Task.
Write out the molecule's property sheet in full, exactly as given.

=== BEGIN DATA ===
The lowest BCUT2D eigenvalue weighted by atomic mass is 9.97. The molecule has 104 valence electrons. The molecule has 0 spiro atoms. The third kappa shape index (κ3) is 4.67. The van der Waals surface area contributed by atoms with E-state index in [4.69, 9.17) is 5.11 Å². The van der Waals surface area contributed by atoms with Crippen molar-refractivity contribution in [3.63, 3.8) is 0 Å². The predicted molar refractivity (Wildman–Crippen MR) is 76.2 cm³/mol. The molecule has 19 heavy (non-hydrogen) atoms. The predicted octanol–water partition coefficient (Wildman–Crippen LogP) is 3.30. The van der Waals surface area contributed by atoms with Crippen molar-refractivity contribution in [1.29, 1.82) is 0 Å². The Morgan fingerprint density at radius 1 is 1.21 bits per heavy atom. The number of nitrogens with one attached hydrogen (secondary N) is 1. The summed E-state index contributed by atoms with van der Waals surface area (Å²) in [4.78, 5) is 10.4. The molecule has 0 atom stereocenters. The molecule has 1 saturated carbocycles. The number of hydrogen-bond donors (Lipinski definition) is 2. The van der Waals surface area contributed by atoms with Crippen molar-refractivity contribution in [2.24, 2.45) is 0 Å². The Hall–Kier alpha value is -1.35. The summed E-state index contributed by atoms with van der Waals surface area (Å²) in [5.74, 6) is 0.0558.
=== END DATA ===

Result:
The lowest BCUT2D eigenvalue weighted by atomic mass is 9.97. The molecule has 104 valence electrons. The molecule has 0 spiro atoms. The third kappa shape index (κ3) is 4.67. The van der Waals surface area contributed by atoms with E-state index in [4.69, 9.17) is 5.11 Å². The van der Waals surface area contributed by atoms with Crippen molar-refractivity contribution in [3.63, 3.8) is 0 Å². The predicted molar refractivity (Wildman–Crippen MR) is 76.2 cm³/mol. The molecule has 19 heavy (non-hydrogen) atoms. The predicted octanol–water partition coefficient (Wildman–Crippen LogP) is 3.30. The van der Waals surface area contributed by atoms with Crippen molar-refractivity contribution in [1.29, 1.82) is 0 Å². The Morgan fingerprint density at radius 1 is 1.21 bits per heavy atom. The number of nitrogens with one attached hydrogen (secondary N) is 1. The summed E-state index contributed by atoms with van der Waals surface area (Å²) in [4.78, 5) is 10.4. The molecule has 0 atom stereocenters. The molecule has 1 saturated carbocycles. The number of hydrogen-bond donors (Lipinski definition) is 2. The van der Waals surface area contributed by atoms with Crippen molar-refractivity contribution in [2.24, 2.45) is 0 Å². The Hall–Kier alpha value is -1.35. The summed E-state index contributed by atoms with van der Waals surface area (Å²) in [5.74, 6) is 0.0558.